European edition, Tuesday, July 3, 2007

STUTTGART, Germany — The NATO Special Operations Coordination Center will likely move to Mons, Belgium, this summer and soon begin its first class — battle staff training.

Special ops troops from most of NATO’s 26 nations are expected to work at the center or use it. The center is designed to make sure they are all on the same page when conducting operations together.

The center began forming up in February in Stuttgart. Its director, Rear Adm. William H. McRaven, recently requested it be moved to Mons, home of NATO’s military command.

“We have already scoped out a facility and are working through the procedures and processes,” said McRaven, adding he was confident the move would be approved.

The center would be located within Supreme Headquarters, Allied Powers Europe, or SHAPE, in Mons about 35 miles southwest of Brussels. Multinational operations such as NATO’s International Security Assistance Force in Afghanistan are coordinated by SHAPE.

McRaven said placing the center at Mons would enable the incoming staff, who would come from many nations, to more easily deal with issues such as housing, schools and shopping.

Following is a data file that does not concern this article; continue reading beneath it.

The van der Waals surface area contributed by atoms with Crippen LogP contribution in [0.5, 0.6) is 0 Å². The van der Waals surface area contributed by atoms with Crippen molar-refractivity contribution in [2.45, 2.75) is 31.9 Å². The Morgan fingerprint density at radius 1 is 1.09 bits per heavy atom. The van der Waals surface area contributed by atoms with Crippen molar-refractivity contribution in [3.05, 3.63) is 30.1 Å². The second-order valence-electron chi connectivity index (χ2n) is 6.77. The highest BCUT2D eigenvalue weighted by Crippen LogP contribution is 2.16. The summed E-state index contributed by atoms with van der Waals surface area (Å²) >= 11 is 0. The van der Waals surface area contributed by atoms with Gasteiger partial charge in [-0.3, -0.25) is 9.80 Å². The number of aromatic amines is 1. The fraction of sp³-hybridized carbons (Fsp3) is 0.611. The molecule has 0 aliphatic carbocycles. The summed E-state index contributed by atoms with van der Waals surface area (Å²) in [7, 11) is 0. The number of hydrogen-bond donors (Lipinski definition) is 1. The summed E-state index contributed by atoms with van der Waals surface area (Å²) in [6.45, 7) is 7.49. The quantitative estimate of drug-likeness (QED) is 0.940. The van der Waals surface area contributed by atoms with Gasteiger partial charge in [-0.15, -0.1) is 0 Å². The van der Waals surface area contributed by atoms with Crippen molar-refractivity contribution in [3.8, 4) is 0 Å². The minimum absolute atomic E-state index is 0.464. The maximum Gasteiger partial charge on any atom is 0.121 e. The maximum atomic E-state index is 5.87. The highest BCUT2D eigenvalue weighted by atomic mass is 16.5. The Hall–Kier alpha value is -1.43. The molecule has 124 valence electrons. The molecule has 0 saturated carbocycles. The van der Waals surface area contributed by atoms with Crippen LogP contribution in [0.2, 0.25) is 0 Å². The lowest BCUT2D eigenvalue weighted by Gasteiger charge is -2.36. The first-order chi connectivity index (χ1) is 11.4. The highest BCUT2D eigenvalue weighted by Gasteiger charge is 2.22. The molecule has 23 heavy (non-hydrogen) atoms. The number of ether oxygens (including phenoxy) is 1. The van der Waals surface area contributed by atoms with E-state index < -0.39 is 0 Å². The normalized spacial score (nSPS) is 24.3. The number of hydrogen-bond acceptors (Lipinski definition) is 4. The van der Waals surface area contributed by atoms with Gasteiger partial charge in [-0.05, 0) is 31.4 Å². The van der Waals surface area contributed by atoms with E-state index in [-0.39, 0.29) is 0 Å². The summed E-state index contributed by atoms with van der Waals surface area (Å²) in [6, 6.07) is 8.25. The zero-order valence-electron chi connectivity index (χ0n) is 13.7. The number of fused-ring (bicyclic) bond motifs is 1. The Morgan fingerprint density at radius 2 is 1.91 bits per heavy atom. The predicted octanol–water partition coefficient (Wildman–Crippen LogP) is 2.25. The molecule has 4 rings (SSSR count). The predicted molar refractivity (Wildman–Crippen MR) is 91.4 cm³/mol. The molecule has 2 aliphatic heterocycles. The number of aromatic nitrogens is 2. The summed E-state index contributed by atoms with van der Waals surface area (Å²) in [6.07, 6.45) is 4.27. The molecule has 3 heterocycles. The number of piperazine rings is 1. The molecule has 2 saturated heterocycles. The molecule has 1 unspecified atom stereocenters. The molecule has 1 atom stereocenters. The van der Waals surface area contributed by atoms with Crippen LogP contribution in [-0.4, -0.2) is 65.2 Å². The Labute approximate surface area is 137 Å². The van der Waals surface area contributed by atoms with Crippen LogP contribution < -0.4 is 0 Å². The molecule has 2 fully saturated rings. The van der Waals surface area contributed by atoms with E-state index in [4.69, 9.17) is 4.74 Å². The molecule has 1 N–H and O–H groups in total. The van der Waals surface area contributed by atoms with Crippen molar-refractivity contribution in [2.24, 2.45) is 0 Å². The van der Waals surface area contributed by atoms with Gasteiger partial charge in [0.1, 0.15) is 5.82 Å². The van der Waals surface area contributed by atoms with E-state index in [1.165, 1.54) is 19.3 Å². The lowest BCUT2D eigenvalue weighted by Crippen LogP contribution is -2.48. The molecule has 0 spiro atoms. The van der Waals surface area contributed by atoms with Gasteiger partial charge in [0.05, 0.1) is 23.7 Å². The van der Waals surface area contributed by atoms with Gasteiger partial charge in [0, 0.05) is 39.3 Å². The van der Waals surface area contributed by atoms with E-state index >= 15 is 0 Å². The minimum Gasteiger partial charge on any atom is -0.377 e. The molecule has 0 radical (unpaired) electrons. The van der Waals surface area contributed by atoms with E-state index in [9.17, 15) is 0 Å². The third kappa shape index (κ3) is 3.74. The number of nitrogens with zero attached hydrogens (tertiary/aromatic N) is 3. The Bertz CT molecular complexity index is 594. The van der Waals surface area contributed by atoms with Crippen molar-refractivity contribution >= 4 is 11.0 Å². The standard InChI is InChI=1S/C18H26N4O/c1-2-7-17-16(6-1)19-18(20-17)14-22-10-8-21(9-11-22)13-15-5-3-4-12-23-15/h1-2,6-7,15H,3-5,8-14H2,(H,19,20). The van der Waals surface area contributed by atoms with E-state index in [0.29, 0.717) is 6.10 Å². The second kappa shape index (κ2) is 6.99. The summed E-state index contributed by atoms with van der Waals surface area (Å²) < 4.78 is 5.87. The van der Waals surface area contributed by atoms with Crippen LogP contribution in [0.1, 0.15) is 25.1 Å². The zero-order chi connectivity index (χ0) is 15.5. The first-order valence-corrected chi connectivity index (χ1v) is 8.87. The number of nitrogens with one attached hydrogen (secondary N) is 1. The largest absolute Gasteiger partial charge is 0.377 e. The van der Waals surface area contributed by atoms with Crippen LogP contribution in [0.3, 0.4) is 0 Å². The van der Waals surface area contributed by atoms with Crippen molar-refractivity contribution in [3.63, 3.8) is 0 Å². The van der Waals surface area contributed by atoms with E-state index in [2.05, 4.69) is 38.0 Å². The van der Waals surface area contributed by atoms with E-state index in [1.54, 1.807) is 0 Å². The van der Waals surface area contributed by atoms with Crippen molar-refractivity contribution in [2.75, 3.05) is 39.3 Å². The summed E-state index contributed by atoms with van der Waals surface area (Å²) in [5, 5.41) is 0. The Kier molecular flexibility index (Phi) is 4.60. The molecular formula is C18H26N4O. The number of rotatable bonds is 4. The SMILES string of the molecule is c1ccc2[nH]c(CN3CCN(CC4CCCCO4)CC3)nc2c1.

The battle-staff training would teach troops from large and small NATO nations to use similar methods for command-and-control, logistics and intelligence, and so on, while conducting operations.

It also would train troops on the computer equipment they’d be using together.

The battle-staff course is like the one at the NATO School in Oberammergau, Germany. The new course would still be NATO School-certified, but is expected to be less academic and more focused on current needs, said Air Force Lt. Col. Mark Brandt, director of the school’s joint operations department.

“Before it was like, ‘We (special operators) don’t need NATO to do our training for us,’” Brandt said. “But guess what? Now we as NATO go into an area as a coalition.

“If we’re going to be doing global security, we’re going to have to learn to work together — to be interoperable, use the same equipment, speak the same language, have the same standards.”

McRaven said he hoped the center would be fully up to speed by December 2008.

That means about 150 people would be hired, a fuller curriculum would be developed, and a federation of training sites throughout Europe would be formed for disciplines such as mountain warfare, parachute operations, shooting and maneuvering.

He said the U.S. is funding 40 percent of the center, with NATO and individual nations paying for the other 60 percent.

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